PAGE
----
Monday, October 6, 2008

Stumbling Blocks

Welcome to Monday.

In June, 2007, I stepped down out of the tub wrong and broke a bone in my right foot. I was on crutches for months. During that time, I was unable to put any pressure on my foot. That meant I had to keep my foot suspended in it’s boot anytime I hobbled anywhere.

I had just started working for a company that was planning to move locations. The office I started working in first was a nightmare to get to. It was in an old business park where you had to walk down 34 (I counted) old, broken concrete stairs. There was no elevator.

I was able to get to and from work on the bus, which was a definite blessing.

When we moved offices, however, the bus stopped half a mile away. The building was nice – it even had an elevator. But the glass doors to get in both the lobby and my upstairs office, were heavy, and I often had to wait for someone to come along and let me in or out.

It was a frustrating time. There were many stumbling blocks that I needed help with.

A couple of coworkers really helped me a lot, but when they weren’t around, I had to really swallow my pride and ask. Leaning down to place my lunch in the under-counter refrigerator, for example, was really challenging. The floor was often slick, and my crutches threatened to slip out from under me.

I think one of the most uncomfortable things for me was knowing there were coworkers sitting not 5 feet away from me as they watched me struggle.

Maybe they didn’t help because they didn’t know me well. Maybe it was because they felt funny offering help. Maybe they thought that unless I fell, I was really okay.

I wasn’t. I really could have used some help.

I’m not sharing this so you’ll feel bad for me, nor for my old co-workers to get a first-class ticket for a guilt trip. I only share it as an illustration for this challenge.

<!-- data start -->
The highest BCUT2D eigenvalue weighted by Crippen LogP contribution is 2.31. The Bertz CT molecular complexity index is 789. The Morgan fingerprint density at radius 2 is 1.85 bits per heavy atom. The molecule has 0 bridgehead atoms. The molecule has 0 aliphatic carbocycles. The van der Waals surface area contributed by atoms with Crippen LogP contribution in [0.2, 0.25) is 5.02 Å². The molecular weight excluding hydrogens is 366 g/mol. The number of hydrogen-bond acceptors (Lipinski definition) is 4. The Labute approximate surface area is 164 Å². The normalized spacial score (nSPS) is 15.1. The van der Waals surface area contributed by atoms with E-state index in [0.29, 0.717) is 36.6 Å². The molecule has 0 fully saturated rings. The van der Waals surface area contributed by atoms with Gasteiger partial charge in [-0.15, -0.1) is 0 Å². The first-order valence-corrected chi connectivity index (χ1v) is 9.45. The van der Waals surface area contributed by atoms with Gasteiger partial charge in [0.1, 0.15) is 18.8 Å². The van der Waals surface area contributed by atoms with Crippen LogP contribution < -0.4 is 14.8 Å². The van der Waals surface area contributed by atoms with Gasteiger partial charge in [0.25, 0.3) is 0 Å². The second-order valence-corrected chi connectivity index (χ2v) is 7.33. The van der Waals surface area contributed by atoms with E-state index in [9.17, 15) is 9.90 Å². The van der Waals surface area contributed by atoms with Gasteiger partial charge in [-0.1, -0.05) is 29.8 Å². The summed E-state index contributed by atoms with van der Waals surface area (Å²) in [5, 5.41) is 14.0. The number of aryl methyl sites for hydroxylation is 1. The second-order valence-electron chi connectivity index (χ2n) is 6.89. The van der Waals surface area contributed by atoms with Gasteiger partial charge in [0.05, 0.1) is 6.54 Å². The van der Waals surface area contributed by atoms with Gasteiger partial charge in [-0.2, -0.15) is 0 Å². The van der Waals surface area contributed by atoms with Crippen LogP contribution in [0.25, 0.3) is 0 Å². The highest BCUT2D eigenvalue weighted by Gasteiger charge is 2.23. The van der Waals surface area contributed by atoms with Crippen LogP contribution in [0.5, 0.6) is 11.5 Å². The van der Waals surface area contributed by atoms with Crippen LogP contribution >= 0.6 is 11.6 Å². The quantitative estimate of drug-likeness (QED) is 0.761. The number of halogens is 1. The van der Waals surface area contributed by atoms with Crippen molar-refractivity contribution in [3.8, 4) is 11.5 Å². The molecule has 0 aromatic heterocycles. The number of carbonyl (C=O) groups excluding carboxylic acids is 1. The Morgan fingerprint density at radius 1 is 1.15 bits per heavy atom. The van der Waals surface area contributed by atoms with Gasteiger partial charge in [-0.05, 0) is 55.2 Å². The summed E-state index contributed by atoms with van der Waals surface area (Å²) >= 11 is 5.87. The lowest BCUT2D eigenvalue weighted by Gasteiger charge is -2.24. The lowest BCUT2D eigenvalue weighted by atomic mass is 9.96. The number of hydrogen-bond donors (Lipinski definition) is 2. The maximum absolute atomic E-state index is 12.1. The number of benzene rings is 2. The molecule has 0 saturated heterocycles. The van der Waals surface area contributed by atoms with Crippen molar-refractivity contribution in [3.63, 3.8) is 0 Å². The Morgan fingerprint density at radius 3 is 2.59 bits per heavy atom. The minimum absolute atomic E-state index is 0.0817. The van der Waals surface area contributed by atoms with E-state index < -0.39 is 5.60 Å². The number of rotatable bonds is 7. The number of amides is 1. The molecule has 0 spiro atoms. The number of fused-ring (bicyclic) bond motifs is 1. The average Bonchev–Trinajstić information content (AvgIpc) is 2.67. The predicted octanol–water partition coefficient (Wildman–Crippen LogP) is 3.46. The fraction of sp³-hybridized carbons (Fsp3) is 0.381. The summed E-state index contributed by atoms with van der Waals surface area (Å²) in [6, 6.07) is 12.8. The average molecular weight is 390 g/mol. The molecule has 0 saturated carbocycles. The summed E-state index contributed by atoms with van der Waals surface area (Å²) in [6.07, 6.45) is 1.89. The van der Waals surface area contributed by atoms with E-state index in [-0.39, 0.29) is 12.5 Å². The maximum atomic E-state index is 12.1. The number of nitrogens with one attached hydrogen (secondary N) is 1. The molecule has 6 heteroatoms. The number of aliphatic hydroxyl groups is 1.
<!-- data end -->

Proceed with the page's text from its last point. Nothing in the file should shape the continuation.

Since that time, I’ve really tried to be aware of co-workers who struggle with crutches, disabilities and injuries.

And that’s your challenge for this week.

Think of the people you work with, or that you see on a daily basis. Are there any on crutches? Do any of the people you see depend on a cane? How about a wheelchair or walker?

Do they need help?
If you answered “no”, how do you know? Have you offered? Have you watched them struggle?

Can you offer?

Would you offer?

Would you let them know that they can call you, text you, email you or IM you if they need your help?

Do they need help getting around, to and from work?

Can you help them find that help if you can’t do it yourself?

I bet you can.

I know, because if you’re here reading, you already are interested in doing something nice for others.

And I appreciate that!

Find someone who is having a hard time getting around and help them.

Who knows? You might even learn something about them, and about your ability to make an impact on someone’s day.

As always, please share this with someone else today.



LdsNana-AskMormon said...

Another very thoughtful post...

A few years ago, at the beginning of the Seminary year, I broke my toe. I had to hobble around on those stupid crutches. Oh how I hated that!

I hated not being self-reliant. I certainly did not like being unable to be efficient. There were a few times, that my students would offer to help, and other times that they would just watch me as I "slowly" completed a task.

What I came to realize later, was that I needed to be much more humble, and ASK for the much needed help. I also know, that I could have been a much better teacher, if I would have insisted that my students, "served" their seminary teacher.

Sometimes, we can be, so very stubborn:-)


heartensoul4u said...

Thanks for the encouragement! I am caregiver to a disabled husband and I work in the Accessible Services Department of Sacramento Regional Transit. The disabled are people too! They simply want to be treated with the same courtesy and respect as others. Sympathy is NOT on top of their list of needs. It probably falls off the bottom for most of them.

It all goes back to the primary commandment - Love one another. If we can learn to love each other, friend and foe, able and disabled, as children of God - we will have kept the commandment.

Keep up the great work! I love your blog.

brookeaprilrain said...

How awesome is's really hard to be the one asking for help. Especially when all you want to do is be the one helping others. I know what it's like too to be in that situation, so when people need help I agree it's important to help them as much as possible.